For four decades, I have been fortunate to cover the British Open, starting in 1978 at St. Andrews, a rare and rich experience.
The only thing better would be to actually compete in the event and to win golf’s oldest championship.
Over there, as most golf fans know, the event is known as the “Open” championship, which dates back to 1860. If you connect with this date, you realize that this championship got underway a year before the Civil War.
My first year covering the Open was in 1978 and the tournament took place at St. Andrews, known as the home of golf. It was one of the most memorable highlights of my life.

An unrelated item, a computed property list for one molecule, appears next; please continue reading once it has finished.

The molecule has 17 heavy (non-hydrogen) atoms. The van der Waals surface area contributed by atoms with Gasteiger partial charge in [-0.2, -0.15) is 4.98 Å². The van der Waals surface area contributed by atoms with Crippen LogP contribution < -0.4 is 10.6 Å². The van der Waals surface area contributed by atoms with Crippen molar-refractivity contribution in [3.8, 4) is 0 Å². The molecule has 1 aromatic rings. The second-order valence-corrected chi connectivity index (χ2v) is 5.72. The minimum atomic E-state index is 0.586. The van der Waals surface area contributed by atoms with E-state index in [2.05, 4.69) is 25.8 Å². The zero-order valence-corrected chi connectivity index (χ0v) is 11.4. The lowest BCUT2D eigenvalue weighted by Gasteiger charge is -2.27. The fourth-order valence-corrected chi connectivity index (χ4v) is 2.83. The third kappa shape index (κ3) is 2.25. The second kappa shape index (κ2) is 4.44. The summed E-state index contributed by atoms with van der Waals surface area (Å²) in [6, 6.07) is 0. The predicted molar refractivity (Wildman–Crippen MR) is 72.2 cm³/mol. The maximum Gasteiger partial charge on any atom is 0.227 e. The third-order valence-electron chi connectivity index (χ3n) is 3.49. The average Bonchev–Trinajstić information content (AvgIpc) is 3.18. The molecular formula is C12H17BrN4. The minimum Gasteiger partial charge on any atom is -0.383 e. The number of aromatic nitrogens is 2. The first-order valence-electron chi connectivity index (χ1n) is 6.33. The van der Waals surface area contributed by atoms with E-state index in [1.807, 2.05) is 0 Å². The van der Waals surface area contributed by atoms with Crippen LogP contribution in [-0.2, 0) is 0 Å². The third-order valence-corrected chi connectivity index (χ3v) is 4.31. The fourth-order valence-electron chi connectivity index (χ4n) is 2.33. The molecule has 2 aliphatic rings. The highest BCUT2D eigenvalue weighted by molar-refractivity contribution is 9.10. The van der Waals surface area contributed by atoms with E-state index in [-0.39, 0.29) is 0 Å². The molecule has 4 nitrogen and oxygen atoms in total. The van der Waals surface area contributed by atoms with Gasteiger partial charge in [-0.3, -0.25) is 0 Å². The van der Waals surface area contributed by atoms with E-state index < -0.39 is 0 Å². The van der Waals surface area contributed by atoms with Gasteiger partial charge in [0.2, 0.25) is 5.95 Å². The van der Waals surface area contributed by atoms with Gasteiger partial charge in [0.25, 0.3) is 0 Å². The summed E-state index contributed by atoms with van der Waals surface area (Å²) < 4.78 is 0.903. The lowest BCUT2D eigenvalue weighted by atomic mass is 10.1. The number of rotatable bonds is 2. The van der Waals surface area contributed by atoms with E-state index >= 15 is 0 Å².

It was cold; temperatures in July that reminded me of November back home in Georgia. However, it was great fun, learning about the English accent, life in the pubs, pints of lager, and beautiful fields of waving grain and sheep in the meadows.
Then the golf was, like the weather, invigorating. Seeing the world’s best golfers playing the bump and run game and eliciting great respect from the galleries when they made a proficient shot. Nothing like the Open for a rare and special experience. Selah